History Offers Post-Midterm Survival Tips For President
Monday, November 27, 2006
The president was in a funk. Morose from midterm elections that handed Congress to the opposition, he stewed in private, vented to friends, turned on aides and summoned self-help gurus to help him understand just what went wrong. He was left to argue with reporters that he was still "relevant."
It took Bill Clinton months to get his feet planted again after the 1994 defeat. But he did recover and went on to win reelection two years later. So too did Ronald Reagan bounce back from the 1986 midterm elections, which cost his party the Senate. As President Bush struggles to recover from a similar thrashing, his advisers are studying the Clinton and Reagan models for lessons to revive his presidency.
Historical comparisons are always fraught with peril, since each president faces his own distinct challenges and brings unique faculties and flaws to the task. But veterans of past administrations see patterns that offer hope even to badly weakened presidents such as Bush. Adversaries who assume that Bush has been permanently crippled by the Democratic takeover of Congress, they say, misunderstand the opportunities still available to him.
Both Reagan and Clinton found that the power of the bully pulpit still gave them an advantage over a Congress controlled by the other party. Both Reagan and Clinton used a mix of cooperation and confrontation, moving to the middle on selected issues to pass legislation while standing firm on others that touched on core principles. Both pounced when the other side overreached.
Whether Bush could emulate those examples is an open question. He points to his time as Texas governor, when he worked with Democratic legislators. But since winning the White House, he has only sporadically reached out to the other side. And unlike Reagan or Clinton, he presides over an unpopular war with no end in sight.
"He really has to make a fundamental decision, and if he hasn't made it by now, it may be too late," said Leon E. Panetta, who was Clinton's chief of staff in 1994 and now serves on a bipartisan commission on Iraq. "He has to decide whether he's going to be willing to sit down with the Democratic leadership and cut deals and get things done. And he has to decide whether Iraq is going to be his whole legacy, good or bad, or whether he wants to get other things done."
Bush's opening message since the election has been one of conciliation, in firing Defense Secretary Donald H. Rumsfeld, as many critics had urged, and in reaching out to incoming House Speaker Nancy Pelosi (Calif.) and Senate Majority Leader Harry M. Reid (Nev.). "Let's let the election go," White House Deputy Chief of Staff Karl Rove said in a recent interview. "Let's say, 'Okay, where are some places where we can work together?' "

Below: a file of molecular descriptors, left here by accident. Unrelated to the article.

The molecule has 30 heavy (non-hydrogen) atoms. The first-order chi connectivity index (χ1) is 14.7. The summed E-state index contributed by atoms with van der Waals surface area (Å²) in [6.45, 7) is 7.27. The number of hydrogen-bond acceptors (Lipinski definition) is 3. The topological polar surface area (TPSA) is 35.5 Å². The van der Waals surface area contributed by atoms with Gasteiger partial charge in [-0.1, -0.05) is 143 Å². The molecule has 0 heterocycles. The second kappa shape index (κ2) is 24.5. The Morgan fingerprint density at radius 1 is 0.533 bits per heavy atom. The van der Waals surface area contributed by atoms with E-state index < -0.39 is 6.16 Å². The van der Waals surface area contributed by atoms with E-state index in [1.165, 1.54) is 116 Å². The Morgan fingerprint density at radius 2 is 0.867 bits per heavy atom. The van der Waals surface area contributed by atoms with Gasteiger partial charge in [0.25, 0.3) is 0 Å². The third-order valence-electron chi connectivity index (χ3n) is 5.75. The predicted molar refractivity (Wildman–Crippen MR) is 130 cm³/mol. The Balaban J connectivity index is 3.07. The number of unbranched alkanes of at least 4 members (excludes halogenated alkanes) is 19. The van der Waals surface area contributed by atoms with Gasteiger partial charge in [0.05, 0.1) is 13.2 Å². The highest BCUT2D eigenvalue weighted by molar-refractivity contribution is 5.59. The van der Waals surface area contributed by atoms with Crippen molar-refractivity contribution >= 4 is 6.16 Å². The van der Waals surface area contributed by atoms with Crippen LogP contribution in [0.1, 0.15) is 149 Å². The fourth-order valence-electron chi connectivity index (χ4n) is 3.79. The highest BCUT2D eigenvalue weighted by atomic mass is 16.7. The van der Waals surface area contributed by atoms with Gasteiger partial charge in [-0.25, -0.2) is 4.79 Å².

At the same time, Bush may wait for the right moment to take on Democrats. He has issued only one veto in six years in office but would be eager to veto Democratic spending bills. "The question is if they want to test him on the veto," said a senior administration official who spoke on the condition of anonymity to discuss strategy. "If I were them, I wouldn't. If they're trying to present themselves as the party of fiscal discipline," it would be a mistake to let a spending bill be vetoed.
Another senior official said Reagan and Clinton showed that carefully choosing battles is a fruitful strategy after a midterm defeat. "The broad lesson is that presidents can come back from setbacks," he said. "There are some things you control and some things you can't control, and you have to try to take advantage of both."
While Democrats controlled the House throughout Reagan's presidency, Republicans held the Senate for six years, and the 1986 loss was a sharp blow. Even worse, it was followed by revelations that the White House sold arms to Iran to gain the release of hostages and diverted some proceeds to contra rebels in Nicaragua. "The president was very down," recalled John C. Tuck, an aide at the time. Reagan's approval rating plummeted. "It was south, south, south in the spring of '87. It was scary south, and it wasn't improving," Tuck said.
Reagan dumped Chief of Staff Donald T. Regan and brought in former senator Howard H. Baker Jr. (R-Tenn.) and deputy Kenneth Duberstein. Baker insisted on a new agenda for Reagan -- any agenda -- to allow him to seize the initiative again.
Reagan accommodated congressional Democrats. "I don't think Reagan consciously said, 'I've got to become more moderate,' but the goals became different," said Frank J. Donatelli, his White House political director. "I don't think there was any thought after '87 that we were going to get any new major conservative social legislation through."